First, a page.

This is part three of a four-part blog series where Kauffman Foundation Research Director E.J. Reedy interviews Ron Jarmin, Assistant Director of Research and Methodology at the U.S. Census Bureau, to learn more about how Census is continuing to create new, innovative data resources and about some of its work as a partner with the newly created Institute for Research on Innovation and Science at the University of Michigan. The next part of this interview will be released on Kauffman’s Growthology blog.
Read part one on Institute for Research on Innovation and Science.
Read part two on Finding More Timely Economic Statistics.
Part 3: Big Data and National Statistical Agencies
Q (Reedy): Now, Ron, I haven’t heard you say the words “big data.” Is that purposeful?
A (Jarmin): Well, some of the things that we do people would call big data. I’m not sure big data is the right term … I think, like many others, we’re not really sure what big data means. The modern world gives us an opportunity to get much more data, much more quickly, and then to produce a much wider array of value-added products for our data users. So I think we’re just trying to take advantage of that, especially where it makes sense for a statistical agency like the Census Bureau to play that role.
One thing we’re looking at is how this landscape is changing. We’re going to move away from the model where the stat agencies are the soup-to-nuts providers of statistical information about the economy and population. If you go back decades, a place like the Census Bureau would be approached about producing data on X and they would go out and define the population from which they wanted to collect information on X. They would take a sample, they’d weight up the results, and they’d publish tabular data with the information. Nobody else was really involved. It was the Census Bureau from beginning to end.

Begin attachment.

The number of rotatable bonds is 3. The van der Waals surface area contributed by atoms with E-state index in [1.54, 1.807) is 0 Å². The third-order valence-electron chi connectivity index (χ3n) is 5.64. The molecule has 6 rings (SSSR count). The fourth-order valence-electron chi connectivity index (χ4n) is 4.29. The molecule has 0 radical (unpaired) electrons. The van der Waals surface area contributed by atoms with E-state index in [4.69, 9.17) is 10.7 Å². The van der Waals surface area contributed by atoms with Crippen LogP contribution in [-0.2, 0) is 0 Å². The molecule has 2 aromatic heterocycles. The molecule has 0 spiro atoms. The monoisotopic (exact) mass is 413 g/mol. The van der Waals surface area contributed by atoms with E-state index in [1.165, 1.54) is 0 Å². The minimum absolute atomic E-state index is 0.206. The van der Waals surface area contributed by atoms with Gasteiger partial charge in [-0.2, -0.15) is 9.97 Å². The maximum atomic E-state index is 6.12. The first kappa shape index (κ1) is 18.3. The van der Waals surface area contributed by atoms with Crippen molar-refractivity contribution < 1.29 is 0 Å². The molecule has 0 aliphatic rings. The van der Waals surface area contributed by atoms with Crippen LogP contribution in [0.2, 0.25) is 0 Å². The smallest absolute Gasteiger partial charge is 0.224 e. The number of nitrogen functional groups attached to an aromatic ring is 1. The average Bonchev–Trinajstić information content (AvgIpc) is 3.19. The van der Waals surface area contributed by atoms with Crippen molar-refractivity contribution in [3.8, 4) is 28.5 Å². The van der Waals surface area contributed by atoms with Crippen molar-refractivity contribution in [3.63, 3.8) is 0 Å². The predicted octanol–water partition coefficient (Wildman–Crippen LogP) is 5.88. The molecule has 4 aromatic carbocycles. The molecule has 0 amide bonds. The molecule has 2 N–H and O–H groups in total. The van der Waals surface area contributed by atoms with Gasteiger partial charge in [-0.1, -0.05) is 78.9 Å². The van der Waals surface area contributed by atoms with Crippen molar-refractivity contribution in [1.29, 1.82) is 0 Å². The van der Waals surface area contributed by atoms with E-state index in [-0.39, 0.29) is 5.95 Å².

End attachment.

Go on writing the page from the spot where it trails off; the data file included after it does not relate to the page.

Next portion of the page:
I think we’re moving more toward a world where different parts of the economy or the population will contribute substantially to the production of some of the data before it comes to us. We will get it in a partially processed form and we will process it further. An important thing that a stat agency will do will be to provide some sort of credibility to the estimates, a level of trustworthiness that perhaps private sector organizations might not be able to do. We can provide a reliable methodology and transparent processes. Then we can push data out in ways that allow it to be further massaged and visualized and interpreted by other organizations, whether that be in the media or think tanks or academia, etc. So that there’s more of a value chain of the production of statistical information that the public would eventually consume. Where we play an important role is inserting solid methodology and transparent processes in the chain.